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predict the probability of hit papers in the 1990s and ran these regressions in a flex-
ible manner that avoided imposing functional forms on the data. In particular, we
first divided papers into subsamples based on their median conventionality (11 cat-
egories, from least to greatest median conventionality, as defined in the main text)
and the number of authors (3 categories, for solo authors, two-author pairs, and
three or more authors). This created 33 distinct subsamples. We then ran a separate
regression for each subsample.
For a given subsample, a regression takes the form
Pr( ) ( _
)y
f Tail Novelty
Fieldi
i
f f
fi=
+∑β γ
where yij∈{
}01, is an indicator variable for a “hit” paper, and Tail Noveltyi_ {
}∈
01,
is an indicator variable for whether a paper’s 10th percentile z-score is below zero.
The regression includes a full set of fixed effects for each of 243 subfields indexed
by the WOS in the 1990s, where the indicator variables Fieldfi∈{
}01, are equal to
1 if the paper i is in field f. The inclusion of these fixed effects accounts for any
mean differences in hit probabilities and tail novelty across subfields. We further
restricted the sample to papers with at least ten known references, which ensured
that each paper in the sample had many pairwise combinations of prior work.
Figure 12.9 establishes a large positive relationship between tail novelty and hit
papers, which appears independently in each of the 33 subsamples. The regressions
further establish that the probability of hit papers increases with median convention-
ality, peaking at approximately the 85th percentile of median conventionality. These
strong empirical regularities extend to alternative analyses. Figure 12.10 reconsid-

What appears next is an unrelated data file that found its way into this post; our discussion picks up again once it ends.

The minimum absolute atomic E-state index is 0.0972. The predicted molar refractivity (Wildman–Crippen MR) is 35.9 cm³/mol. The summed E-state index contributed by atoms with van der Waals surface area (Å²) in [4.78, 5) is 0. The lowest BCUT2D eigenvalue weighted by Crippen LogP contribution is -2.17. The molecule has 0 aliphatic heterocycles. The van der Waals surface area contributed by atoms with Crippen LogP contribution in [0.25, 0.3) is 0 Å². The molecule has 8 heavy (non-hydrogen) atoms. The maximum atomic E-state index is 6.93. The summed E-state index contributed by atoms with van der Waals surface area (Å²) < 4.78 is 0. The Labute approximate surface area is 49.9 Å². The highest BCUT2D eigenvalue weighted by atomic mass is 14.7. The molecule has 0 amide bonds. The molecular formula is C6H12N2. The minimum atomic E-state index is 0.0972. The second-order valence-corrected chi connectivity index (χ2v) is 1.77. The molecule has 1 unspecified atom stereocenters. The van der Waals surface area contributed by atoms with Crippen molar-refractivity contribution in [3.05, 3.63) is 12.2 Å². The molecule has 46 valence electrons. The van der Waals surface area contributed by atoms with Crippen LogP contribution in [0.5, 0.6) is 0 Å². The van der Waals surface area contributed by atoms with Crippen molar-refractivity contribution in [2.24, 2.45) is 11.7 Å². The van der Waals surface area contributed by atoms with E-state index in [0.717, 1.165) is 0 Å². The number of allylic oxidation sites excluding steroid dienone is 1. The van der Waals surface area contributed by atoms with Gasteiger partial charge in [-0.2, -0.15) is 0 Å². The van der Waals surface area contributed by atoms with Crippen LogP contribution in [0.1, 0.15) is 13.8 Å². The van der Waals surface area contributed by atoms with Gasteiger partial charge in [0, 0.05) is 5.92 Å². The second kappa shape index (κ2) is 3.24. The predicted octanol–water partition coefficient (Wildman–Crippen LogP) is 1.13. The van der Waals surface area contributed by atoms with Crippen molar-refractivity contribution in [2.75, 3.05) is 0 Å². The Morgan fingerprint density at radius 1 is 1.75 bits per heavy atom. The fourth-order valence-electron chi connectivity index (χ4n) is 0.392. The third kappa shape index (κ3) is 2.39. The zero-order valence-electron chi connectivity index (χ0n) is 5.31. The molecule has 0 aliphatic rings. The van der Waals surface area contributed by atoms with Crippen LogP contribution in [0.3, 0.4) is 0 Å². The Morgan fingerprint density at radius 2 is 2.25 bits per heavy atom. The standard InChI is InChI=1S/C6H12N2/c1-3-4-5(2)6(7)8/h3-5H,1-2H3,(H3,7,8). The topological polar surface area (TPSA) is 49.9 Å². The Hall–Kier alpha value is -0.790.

ers these regressions defining hit papers to be in the top 1 % of citations received.
The results for this higher threshold for a “hit” paper look extremely similar.
Novelty and Conventionality in Geography
In Fig. 12.11 we show the novel and conventional combinations in papers written in
the field of geography. We do not observe any high degrees of conventionality when
compared with fields like physics and economics. Figure 12.11a presents the distri-
bution of papers’ median z-scores for papers published in geography in the indi-
cated decades. Half the papers have median z-scores exceeding 16 in the 1980s in
the 1990s. Papers with a median z-score below zero are rare; only 4 % of papers
displayed this feature in the 1980s and 1990s. Focusing on each paper’s left tail
combinations, we found that 25 % of papers in the 1980s and 1990s have a 10th
percentile z-score below 0 (Fig. 12.11b). Overall, by these measures, we observed
that geography papers rarely draw atypical knowledge from prior works.
We investigated the role of team authors in geography in production of knowl-
edge. Our findings support the previous observations in Fig. 12.8: Each team size
S. Mukherjee et al.

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Buch Knowledge and Networks"

Knowledge and Networks

- Titel
- Knowledge and Networks
- Autoren
- Johannes Glückler
- Emmanuel Lazega
- Ingmar Hammer
- Verlag
- Springer Open
- Ort
- Cham
- Datum
- 2017
- Sprache
- deutsch
- Lizenz
- CC BY 4.0
- ISBN
- 978-3-319-45023-0
- Abmessungen
- 15.5 x 24.1 cm
- Seiten
- 390
- Schlagwörter
- Human Geography, Innovation/Technology Management, Economic Geography, Knowledge, Discourse
- Kategorie
- Technik